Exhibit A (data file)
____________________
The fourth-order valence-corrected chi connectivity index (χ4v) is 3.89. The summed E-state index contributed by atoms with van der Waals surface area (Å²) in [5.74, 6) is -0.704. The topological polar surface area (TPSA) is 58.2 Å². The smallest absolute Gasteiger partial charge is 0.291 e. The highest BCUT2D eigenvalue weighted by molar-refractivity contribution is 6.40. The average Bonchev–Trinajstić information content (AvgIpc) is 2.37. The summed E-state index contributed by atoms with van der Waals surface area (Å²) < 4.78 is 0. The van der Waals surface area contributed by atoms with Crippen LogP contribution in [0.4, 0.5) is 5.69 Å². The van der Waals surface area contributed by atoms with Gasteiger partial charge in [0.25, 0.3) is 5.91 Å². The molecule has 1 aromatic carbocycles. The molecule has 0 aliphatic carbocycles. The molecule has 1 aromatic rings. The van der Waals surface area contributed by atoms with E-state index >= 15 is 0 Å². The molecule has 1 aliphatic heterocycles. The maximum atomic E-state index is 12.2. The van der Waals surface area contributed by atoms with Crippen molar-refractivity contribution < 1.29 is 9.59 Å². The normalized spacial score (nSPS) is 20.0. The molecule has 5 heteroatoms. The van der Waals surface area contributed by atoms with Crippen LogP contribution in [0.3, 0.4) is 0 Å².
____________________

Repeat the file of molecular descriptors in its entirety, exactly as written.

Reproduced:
The fourth-order valence-corrected chi connectivity index (χ4v) is 3.89. The summed E-state index contributed by atoms with van der Waals surface area (Å²) in [5.74, 6) is -0.704. The topological polar surface area (TPSA) is 58.2 Å². The smallest absolute Gasteiger partial charge is 0.291 e. The highest BCUT2D eigenvalue weighted by molar-refractivity contribution is 6.40. The average Bonchev–Trinajstić information content (AvgIpc) is 2.37. The summed E-state index contributed by atoms with van der Waals surface area (Å²) < 4.78 is 0. The van der Waals surface area contributed by atoms with Crippen LogP contribution in [0.4, 0.5) is 5.69 Å². The van der Waals surface area contributed by atoms with Gasteiger partial charge in [0.25, 0.3) is 5.91 Å². The molecule has 1 aromatic carbocycles. The molecule has 0 aliphatic carbocycles. The molecule has 1 aromatic rings. The van der Waals surface area contributed by atoms with E-state index >= 15 is 0 Å². The molecule has 1 aliphatic heterocycles. The maximum atomic E-state index is 12.2. The van der Waals surface area contributed by atoms with Crippen molar-refractivity contribution < 1.29 is 9.59 Å². The normalized spacial score (nSPS) is 20.0. The molecule has 5 heteroatoms. The van der Waals surface area contributed by atoms with Crippen LogP contribution in [0.3, 0.4) is 0 Å².